The violent exchange-rate fluctuations in pound sterling raise a host of issues that are causes for concern. Increased inflation is one of the primary concerns since this will eat away into the peoples’ real purchasing power and the real value of debt (personal, corporate and sovereign); the Bank of England reacted in a way that signaled their anxiety (through expanding QE and cutting the interest rate further) and, though these measures are well-intentioned, they will likely work to inadvertently further exacerbate the fallout from a catastrophic financial crisis (which many have argued is long overdue). This stark concern regarding inflation for institutions is further exemplified most obviously by pension funds’ demands for inflation-linked bonds. However, one can wonder whether the situation would have been significantly different had we lived in a truly free market with Free Banking (where agents of all varieties have a genuine choice of trading in multiple monies and where imposed institutional factors do not de facto privilege certain monies over others for various purposes)?
In a Free Banking regime, even as the pound dropped in value, agents would have the ability to switch (whether that be pre-emptively or after the fact) to monies that they had more confidence in – currently, most peoples around the world are essentially forced to live economic life according to the imposed expectations-management preference profiles of governments. That means that all peoples are subjected to and are at the mercy of increasingly restricted financial markets even when these speculations and/or (dis)investments are unjustified.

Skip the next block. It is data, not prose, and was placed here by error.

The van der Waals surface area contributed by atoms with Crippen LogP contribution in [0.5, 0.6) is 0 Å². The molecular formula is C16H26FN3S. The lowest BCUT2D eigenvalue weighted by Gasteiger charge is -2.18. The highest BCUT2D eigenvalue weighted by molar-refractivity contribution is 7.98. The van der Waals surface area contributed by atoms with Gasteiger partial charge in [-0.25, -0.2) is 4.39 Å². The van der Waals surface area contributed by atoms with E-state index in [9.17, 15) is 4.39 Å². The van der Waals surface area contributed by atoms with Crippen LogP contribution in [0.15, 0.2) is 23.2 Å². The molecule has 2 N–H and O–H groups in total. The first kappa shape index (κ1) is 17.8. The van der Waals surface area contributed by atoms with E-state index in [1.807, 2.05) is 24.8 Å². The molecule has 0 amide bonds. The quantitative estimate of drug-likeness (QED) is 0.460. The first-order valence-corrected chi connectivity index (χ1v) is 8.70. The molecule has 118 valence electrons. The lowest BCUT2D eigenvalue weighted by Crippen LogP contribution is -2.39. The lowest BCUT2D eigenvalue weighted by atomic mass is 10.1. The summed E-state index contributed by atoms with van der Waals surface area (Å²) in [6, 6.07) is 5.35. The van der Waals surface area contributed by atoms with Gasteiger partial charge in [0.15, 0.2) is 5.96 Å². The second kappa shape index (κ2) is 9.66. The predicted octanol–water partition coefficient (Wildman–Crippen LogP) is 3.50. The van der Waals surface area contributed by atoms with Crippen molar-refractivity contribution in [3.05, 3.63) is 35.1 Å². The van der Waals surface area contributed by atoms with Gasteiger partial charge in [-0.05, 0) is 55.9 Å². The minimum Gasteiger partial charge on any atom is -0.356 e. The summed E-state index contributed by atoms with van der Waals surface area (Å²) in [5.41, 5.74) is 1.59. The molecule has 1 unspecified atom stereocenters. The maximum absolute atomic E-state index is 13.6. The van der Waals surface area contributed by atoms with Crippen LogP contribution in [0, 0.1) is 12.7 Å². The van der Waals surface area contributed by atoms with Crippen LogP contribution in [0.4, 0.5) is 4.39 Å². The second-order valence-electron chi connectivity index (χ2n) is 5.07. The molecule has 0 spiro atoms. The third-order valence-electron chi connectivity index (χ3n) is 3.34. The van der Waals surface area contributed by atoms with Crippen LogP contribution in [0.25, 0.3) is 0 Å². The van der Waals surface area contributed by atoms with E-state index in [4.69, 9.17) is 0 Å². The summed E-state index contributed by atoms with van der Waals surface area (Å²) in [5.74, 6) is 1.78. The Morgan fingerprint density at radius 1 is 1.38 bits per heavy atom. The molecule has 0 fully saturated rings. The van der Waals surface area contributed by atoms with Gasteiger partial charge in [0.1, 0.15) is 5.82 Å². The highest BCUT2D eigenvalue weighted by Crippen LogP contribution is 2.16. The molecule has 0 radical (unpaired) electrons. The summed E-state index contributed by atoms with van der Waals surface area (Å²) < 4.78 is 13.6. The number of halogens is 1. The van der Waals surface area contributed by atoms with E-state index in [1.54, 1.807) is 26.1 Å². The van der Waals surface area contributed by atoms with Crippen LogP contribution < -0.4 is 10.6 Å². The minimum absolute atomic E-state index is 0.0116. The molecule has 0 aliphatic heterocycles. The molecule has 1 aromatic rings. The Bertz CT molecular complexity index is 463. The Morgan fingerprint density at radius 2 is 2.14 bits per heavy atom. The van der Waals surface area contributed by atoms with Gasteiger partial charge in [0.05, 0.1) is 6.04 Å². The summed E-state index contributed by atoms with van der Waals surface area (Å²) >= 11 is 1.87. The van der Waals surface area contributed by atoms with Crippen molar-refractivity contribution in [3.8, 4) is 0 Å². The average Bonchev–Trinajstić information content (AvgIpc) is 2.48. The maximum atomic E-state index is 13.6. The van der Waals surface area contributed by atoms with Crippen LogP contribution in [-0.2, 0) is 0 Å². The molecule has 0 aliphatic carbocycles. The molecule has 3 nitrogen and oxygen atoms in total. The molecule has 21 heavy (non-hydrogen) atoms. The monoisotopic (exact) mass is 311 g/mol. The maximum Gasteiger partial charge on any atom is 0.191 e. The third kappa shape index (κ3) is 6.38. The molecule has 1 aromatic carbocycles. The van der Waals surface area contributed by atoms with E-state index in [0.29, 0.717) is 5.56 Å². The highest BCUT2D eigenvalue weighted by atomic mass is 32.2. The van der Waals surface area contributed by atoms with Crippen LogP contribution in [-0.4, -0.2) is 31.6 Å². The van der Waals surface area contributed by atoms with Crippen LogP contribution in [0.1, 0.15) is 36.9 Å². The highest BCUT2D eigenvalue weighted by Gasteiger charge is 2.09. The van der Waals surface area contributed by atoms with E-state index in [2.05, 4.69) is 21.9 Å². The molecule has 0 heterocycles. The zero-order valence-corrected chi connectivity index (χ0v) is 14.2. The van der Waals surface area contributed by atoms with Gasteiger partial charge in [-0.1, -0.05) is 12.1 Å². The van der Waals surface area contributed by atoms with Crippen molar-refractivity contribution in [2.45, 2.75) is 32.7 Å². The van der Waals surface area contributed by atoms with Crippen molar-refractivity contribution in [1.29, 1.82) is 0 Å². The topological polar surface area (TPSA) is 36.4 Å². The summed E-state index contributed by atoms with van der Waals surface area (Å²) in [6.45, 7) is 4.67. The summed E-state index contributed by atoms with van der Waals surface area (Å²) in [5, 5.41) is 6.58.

In a Free Banking regime, although some would still choose to stick with GBP for practical reasons, many would choose to reallocate and optimise their currency portfolios accordingly and, therefore, help mitigate the detrimental consequences associated with inflation and (geopolitical) uncertainty more broadly. This would, furthermore, ensure that people have greater incentive to become educated about the financial markets and system more generally which would help tackle the information asymmetries that led to the previous financial crisis (which we continue to suffer from, to this day). With multiple monies, there would be multiple exchange rates, interest rates, various commodities backing those differing monies, and so on. This allows agents to optimise their expectations-management preferences accordingly.
Nevertheless, even though governments and public perception may be largely averse to Free Banking (despite their misunderstanding and misreading of the term), the benefits of the choice of monies as opposed to a monetary monopoly cannot be understated and it may be that, initially, pragmatic liberalisations are needed with the end goal of genuine, authentic Free Banking. Introducing public-private partnership monies is one way in which to do this to improve investment, stimulate trade, obtain credit market benefits and alleviate unemployment both in the UK and with its trading partners.
In any case, Britain (and the world more broadly) would be able to reduce this dimension of uncertainty and turmoil after political events (political risks having been present throughout history and which, for the foreseeable future, will continue to play a crucial role) if there was a truly Free Banking system in place and it is still not too late for such policies to be announced and developed since Free(r) Banking systems are increasingly seen as serious contenders in the ongoing, heated debate for significant, much-needed monetary reform.